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Muscle regeneration, inflammation, and connective tissue expansion in canine inflammatory myopathy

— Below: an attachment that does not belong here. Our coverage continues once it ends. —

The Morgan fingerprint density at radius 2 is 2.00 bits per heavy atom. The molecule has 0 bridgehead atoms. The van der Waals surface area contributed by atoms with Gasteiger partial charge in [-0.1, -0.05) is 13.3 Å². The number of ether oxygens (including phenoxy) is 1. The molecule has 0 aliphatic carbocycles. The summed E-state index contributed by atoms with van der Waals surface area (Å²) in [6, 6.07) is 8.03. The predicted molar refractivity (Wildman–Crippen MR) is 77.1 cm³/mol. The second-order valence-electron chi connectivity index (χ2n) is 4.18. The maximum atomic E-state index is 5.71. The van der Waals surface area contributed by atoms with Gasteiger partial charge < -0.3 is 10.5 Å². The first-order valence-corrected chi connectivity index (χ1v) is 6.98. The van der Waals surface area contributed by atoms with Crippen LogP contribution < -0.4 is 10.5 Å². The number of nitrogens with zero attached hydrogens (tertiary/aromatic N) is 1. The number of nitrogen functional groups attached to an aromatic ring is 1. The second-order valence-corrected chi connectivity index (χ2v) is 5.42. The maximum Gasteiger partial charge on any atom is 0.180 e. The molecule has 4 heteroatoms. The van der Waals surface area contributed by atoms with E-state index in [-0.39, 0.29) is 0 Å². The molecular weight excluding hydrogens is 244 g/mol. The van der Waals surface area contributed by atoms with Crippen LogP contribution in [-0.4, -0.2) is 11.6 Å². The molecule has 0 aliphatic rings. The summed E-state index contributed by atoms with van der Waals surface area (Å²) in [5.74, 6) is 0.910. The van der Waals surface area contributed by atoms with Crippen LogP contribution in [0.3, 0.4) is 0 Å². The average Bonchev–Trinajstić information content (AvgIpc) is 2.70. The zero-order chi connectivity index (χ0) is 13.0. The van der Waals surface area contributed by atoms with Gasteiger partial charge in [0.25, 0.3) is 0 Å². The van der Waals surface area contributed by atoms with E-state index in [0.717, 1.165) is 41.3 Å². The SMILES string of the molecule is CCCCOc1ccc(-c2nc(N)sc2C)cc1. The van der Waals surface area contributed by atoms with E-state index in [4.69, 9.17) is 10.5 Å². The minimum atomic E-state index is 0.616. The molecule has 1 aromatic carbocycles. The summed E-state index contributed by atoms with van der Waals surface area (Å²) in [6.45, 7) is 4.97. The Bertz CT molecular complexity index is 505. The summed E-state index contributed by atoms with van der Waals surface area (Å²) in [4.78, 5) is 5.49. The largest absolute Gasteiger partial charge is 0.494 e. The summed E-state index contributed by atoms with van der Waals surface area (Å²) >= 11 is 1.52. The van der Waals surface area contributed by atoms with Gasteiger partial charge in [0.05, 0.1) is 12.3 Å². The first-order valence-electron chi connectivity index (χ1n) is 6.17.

Inflammatory myopathies (IMs) are relatively common in dogs, and canine IMs have many similarities to human IMs. The aim of this work was to analyze aspects of the pathogenesis of canine IM with an ultimate goal of establishing canine IM as a model for human IM. Muscle biopsies from 16 dogs with a histological diagnosis of IM were analyzed to determine degree of muscle regeneration, presence of eosinophils, expression of selected cytokines and chemokines, and extent of fibrosis. Regeneration, as shown by staining for developmental myosin heavy chain, was more extensive than evidenced with hematoxylin–eosin staining in most cases of canine IM. Expression of mRNA encoding transforming growth factor-beta (TGF-β) and eotaxin 3 was upregulated in all cases evaluated. Eosinophils were abundant in most cases, and the connective tissue was variably expanded, as demonstrated by the distribution of the ubiquitous extracellular matrix proteins collagen VI and fibrillin. The extensive regeneration demonstrates that muscle may survive this adverse environment if inflammation and fibrosis can be stopped or reduced. Muscle Nerve, 2005

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